Notes and Editorial Reviews
, SWV 50.
, SWV 457.
Christ ist erstanden
, SWV 470.
, SWV 463.
, SWV 469.
Es gingen zweene Menschen
, SWV 444
Hans-Christoph Rademann, cond; Dresden C Ch; Instrumenta Musica
CARUS 83.256 (60:48
Text and Translation)
The familiar Easter Oratorio is filled out with five seldom-recorded short pieces, none of them included in any of the published books. SWV 444 was recorded in a Messori box (
30:5); SWV 469 was in a Cantus Cölln disc of rarities (16:5); SWV 457 was in a Craig Smith collection, though misidentified there (17:2); SWV 463 was in a Roger Norrington LP (later on CD) that included several works that were first recordings at the time; SWV 470 is the rarest of the group, only once recorded on an obscure German LP.
The principal recent alternatives to the Easter Oratorio come in sets of the major works. Paul Hillier has the six largest Schütz works in a boxed set, also available separately (33:5). On the single CD, this work is coupled with the Christmas Oratorio, a pairing previously offered by Frieder Bernius (14:4), whose performance had some serious interpretive faults. The other boxed set, with this work and the three Passions, was made by Matteo Messori and included SWV 444 as well (30: 5), but I neglected the minor fillers in that review.
In the major work, tenor Georg Poplutz is a superb Evangelist, carrying the story to fine effect. His counterparts, Johan Linderoth (for Hillier) and Gerd Türk (for Messori), are also very fine. The three performances contrast strongly, for the timings range from 35 minutes (Hillier) to 40 (Rademann) and 48 (Messori). It would be easy to declare for the happy medium, but it is not that simple. All tell the story well, but Hillier directed a superb performance that matched the rest of his series of major works. SWV 444 is the most interesting of the shorter works, telling the story of the Pharisee and the publican, a masterpiece in less than four minutes with a recording history of four obscure versions (before Messori’s) dating back to the days of shellac. The narrative is given to a pair of sopranos, while the exchange between the two men in the Temple occurs in the middle of the parable, the publican’s plea for mercy repeated over and over as the Pharisee continues bragging about his virtues. Dating from about 1630, it is found in manuscript in Kassel. It deserves to be better known. The other three short works are all Easter motets. SWV 470 and 469 provide a large instrumental complement for the chorus, while SWV 457 uses instrumental accompaniment more modestly. This disc is a valuable addition to Rademann’s ongoing complete works. His singers and instrumentalists are always responsive to his direction, the tonal quality is uniformly excellent, and the sound is captured most effectively. How long before the Becker psalms fill in the biggest gap in the discography? Buy it for the Easter programming, even if you have the major work already.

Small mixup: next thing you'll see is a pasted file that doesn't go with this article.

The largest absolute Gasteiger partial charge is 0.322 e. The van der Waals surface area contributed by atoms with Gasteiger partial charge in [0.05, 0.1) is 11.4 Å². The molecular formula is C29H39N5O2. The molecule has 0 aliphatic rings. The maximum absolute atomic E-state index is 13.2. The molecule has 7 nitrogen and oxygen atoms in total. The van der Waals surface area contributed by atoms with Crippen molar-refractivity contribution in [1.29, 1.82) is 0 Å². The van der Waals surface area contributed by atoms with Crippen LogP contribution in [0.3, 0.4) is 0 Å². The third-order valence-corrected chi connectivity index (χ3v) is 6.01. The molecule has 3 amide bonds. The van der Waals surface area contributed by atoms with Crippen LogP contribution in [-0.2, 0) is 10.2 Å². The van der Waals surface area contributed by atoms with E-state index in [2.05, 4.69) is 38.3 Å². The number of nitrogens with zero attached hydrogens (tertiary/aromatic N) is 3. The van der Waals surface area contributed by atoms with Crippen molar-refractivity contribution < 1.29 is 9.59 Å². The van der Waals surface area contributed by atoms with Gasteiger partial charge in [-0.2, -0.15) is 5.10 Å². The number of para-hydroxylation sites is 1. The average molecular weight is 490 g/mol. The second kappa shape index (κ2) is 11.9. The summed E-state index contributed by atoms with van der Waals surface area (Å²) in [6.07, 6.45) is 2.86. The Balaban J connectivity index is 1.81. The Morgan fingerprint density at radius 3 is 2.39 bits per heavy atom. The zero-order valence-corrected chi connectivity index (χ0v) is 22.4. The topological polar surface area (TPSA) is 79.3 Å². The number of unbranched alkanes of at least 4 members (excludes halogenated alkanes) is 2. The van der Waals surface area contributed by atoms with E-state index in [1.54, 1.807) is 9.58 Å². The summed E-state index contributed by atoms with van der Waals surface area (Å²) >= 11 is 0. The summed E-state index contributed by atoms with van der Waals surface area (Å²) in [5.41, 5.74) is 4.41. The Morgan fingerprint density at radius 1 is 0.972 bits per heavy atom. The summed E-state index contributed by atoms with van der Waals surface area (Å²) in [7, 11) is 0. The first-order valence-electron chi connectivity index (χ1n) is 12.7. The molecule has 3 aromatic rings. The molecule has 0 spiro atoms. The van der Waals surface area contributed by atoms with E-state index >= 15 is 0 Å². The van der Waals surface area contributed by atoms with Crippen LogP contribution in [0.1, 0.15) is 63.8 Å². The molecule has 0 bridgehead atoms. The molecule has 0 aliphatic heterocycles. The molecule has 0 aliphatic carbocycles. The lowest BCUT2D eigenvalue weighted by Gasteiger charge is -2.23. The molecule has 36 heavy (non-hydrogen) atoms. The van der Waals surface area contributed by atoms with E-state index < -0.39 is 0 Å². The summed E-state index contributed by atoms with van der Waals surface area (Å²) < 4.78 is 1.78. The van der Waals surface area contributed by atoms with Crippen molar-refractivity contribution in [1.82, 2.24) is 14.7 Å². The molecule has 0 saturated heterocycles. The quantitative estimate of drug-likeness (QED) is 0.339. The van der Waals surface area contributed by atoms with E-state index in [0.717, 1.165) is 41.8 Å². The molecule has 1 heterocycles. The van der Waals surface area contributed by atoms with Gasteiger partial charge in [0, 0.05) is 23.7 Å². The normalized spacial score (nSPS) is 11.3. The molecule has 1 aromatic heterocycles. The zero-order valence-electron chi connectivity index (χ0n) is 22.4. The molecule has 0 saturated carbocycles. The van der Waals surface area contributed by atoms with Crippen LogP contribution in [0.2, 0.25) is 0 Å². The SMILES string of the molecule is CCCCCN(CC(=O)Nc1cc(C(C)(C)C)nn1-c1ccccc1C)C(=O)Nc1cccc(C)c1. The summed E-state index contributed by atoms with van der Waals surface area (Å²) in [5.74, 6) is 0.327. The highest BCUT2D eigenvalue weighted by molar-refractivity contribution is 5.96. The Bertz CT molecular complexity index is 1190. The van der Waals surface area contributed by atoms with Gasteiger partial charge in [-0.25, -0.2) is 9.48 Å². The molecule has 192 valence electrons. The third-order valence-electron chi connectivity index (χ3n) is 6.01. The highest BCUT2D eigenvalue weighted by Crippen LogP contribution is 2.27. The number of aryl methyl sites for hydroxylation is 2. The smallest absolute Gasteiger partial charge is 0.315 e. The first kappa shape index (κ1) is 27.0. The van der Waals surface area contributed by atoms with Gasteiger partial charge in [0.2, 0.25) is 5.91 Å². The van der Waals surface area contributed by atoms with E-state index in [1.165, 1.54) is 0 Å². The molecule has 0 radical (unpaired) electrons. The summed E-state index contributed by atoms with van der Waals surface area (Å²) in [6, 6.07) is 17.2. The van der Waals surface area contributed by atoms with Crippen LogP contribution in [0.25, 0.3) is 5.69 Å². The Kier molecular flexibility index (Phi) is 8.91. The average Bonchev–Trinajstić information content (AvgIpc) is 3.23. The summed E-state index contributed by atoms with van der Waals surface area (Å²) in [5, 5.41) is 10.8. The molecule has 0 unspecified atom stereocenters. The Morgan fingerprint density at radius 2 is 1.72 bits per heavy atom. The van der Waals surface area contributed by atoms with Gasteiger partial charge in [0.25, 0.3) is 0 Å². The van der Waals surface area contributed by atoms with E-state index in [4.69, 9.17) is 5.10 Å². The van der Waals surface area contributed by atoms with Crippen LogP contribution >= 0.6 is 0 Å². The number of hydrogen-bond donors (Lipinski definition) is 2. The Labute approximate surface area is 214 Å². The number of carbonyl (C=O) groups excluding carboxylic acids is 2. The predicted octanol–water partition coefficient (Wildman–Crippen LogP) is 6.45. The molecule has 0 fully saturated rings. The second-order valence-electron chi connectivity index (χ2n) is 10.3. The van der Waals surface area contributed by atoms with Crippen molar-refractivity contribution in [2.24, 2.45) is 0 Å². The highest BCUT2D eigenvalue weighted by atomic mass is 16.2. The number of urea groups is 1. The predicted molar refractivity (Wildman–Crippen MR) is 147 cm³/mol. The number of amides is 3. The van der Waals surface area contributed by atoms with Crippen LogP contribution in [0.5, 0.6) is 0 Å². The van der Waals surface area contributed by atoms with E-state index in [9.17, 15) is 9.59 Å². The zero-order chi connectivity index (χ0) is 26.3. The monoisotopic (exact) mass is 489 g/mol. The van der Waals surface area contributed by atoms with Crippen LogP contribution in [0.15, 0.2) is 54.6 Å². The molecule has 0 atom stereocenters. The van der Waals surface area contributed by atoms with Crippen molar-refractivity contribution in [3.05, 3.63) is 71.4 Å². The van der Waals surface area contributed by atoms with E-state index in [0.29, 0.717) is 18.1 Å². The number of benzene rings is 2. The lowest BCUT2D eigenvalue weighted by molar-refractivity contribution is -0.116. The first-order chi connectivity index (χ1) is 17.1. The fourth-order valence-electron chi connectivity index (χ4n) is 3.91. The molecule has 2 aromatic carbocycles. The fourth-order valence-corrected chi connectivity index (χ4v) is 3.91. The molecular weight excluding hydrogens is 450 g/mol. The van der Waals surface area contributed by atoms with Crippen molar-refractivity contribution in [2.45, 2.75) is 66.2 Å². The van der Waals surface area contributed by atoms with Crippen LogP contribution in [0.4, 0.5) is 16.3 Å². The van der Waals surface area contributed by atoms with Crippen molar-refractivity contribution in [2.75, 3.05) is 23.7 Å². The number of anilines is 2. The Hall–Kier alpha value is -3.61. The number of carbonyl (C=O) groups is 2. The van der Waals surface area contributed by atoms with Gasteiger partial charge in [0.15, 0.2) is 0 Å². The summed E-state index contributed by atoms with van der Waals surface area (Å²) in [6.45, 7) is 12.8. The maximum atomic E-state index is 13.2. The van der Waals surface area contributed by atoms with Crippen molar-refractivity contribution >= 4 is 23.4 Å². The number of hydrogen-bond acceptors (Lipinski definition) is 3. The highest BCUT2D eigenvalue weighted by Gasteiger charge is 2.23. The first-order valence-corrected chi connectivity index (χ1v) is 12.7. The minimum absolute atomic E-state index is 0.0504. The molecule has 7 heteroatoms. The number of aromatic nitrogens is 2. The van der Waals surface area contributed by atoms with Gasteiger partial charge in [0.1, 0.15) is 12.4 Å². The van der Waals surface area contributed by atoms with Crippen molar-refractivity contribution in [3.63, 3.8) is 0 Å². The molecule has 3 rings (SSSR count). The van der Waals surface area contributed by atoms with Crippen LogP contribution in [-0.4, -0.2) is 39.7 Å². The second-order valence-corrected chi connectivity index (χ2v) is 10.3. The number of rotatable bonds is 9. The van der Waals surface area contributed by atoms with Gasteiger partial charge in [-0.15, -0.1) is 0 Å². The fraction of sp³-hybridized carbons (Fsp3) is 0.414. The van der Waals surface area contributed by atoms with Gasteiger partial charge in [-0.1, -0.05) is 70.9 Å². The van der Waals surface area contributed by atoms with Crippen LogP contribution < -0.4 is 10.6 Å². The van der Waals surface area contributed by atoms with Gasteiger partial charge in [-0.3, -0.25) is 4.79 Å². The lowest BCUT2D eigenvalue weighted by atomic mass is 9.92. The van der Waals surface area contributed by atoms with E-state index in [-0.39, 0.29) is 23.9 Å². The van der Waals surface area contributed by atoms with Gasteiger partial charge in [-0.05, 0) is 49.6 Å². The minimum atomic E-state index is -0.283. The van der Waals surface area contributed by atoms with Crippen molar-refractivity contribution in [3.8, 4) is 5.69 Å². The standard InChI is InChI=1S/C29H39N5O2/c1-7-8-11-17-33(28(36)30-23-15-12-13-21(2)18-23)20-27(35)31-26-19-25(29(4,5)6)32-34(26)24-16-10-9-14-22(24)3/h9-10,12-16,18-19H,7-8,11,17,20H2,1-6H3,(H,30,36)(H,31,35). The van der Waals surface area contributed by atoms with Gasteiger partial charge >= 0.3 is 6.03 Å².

FANFARE: J. F. Weber
Ich weiß, dass mein Erlöser lebet,
Christ ist erstanden,
Cantante Domino canticum novum,
Surrexit pastor bonus,
Es gingen zweene Menschen hinauf,
Hans-Christoph Rademann, cond;
Gerlinde Sämann (
Georg Poplutz (
Felix Rumpf (
); Dresden C Ch; Sirius Viols; Instrumenta Musica
CARUS 83.256 (2 CDs: 60: 48
Text and Translation)
As J. F. Weber just contributed an excellent review of this release to these pages in 37:6, I will confine myself to a few supplemental remarks concerning points he did not cover. One of Schütz’s earlier compositions, the
, is remarkably rich in compositional conception. The text, a conflation from the four Gospel narratives, is by Johannes Bugenhagen (1485–1558), a theological ally of Martin Luther. The three main roles are those of the Evangelist, Jesus, and Mary Magdalene. Of these, however, only that of the Evangelist as narrator is assigned to a solo voice; the other two (and also the brief role of the young man in the sepulcher) are given to two voices singing in harmony. Numerous other comprimario roles—the three women, the two angels at the tomb, the council of the chief priests, and (with a significant exception of one solo question posed by Cleopas) the two disciples on the road to Emmaus—are likewise doubled or tripled for solo voices, rather than assigned to individual solo voices or a full choir. This allows Schütz to alternate between narrative line and direct speech, and to treat the intertwined solo voices like concertante instrumental lines, thereby achieving numerous striking effects. (His other oratorio and passion settings, all composed after the devastation of the Thirty Years’ War had greatly reduced imperial and ducal funding for musical activities, employed far more economical forces.) However, Schütz also explicitly provided the option of giving one of the two vocal lines for Jesus, Mary, etc. to an instrument instead, or even to omit the secondary line altogether, which if done tilts the character of the performance toward a theatrical, almost proto-operatic, style.